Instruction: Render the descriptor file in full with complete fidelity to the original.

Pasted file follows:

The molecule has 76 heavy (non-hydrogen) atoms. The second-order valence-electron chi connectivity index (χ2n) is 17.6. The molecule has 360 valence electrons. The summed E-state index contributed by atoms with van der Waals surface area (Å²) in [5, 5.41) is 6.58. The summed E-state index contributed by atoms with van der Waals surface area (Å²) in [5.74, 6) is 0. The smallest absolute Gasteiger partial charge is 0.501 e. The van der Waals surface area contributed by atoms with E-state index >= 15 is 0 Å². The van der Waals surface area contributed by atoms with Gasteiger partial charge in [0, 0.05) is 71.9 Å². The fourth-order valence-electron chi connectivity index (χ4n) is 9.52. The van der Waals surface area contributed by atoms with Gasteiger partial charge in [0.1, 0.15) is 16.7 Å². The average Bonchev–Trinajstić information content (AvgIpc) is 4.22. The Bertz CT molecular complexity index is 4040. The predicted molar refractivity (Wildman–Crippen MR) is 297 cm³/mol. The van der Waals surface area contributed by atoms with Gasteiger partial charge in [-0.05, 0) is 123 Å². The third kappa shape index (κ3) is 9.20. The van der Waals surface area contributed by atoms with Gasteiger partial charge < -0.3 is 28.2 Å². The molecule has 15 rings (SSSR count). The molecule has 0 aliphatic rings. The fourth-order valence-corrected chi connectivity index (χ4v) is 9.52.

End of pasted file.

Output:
The molecule has 76 heavy (non-hydrogen) atoms. The second-order valence-electron chi connectivity index (χ2n) is 17.6. The molecule has 360 valence electrons. The summed E-state index contributed by atoms with van der Waals surface area (Å²) in [5, 5.41) is 6.58. The summed E-state index contributed by atoms with van der Waals surface area (Å²) in [5.74, 6) is 0. The smallest absolute Gasteiger partial charge is 0.501 e. The van der Waals surface area contributed by atoms with E-state index >= 15 is 0 Å². The van der Waals surface area contributed by atoms with Gasteiger partial charge in [0, 0.05) is 71.9 Å². The fourth-order valence-electron chi connectivity index (χ4n) is 9.52. The van der Waals surface area contributed by atoms with Gasteiger partial charge in [0.1, 0.15) is 16.7 Å². The average Bonchev–Trinajstić information content (AvgIpc) is 4.22. The Bertz CT molecular complexity index is 4040. The predicted molar refractivity (Wildman–Crippen MR) is 297 cm³/mol. The van der Waals surface area contributed by atoms with Gasteiger partial charge in [-0.05, 0) is 123 Å². The third kappa shape index (κ3) is 9.20. The van der Waals surface area contributed by atoms with Gasteiger partial charge < -0.3 is 28.2 Å². The molecule has 15 rings (SSSR count). The molecule has 0 aliphatic rings. The fourth-order valence-corrected chi connectivity index (χ4v) is 9.52.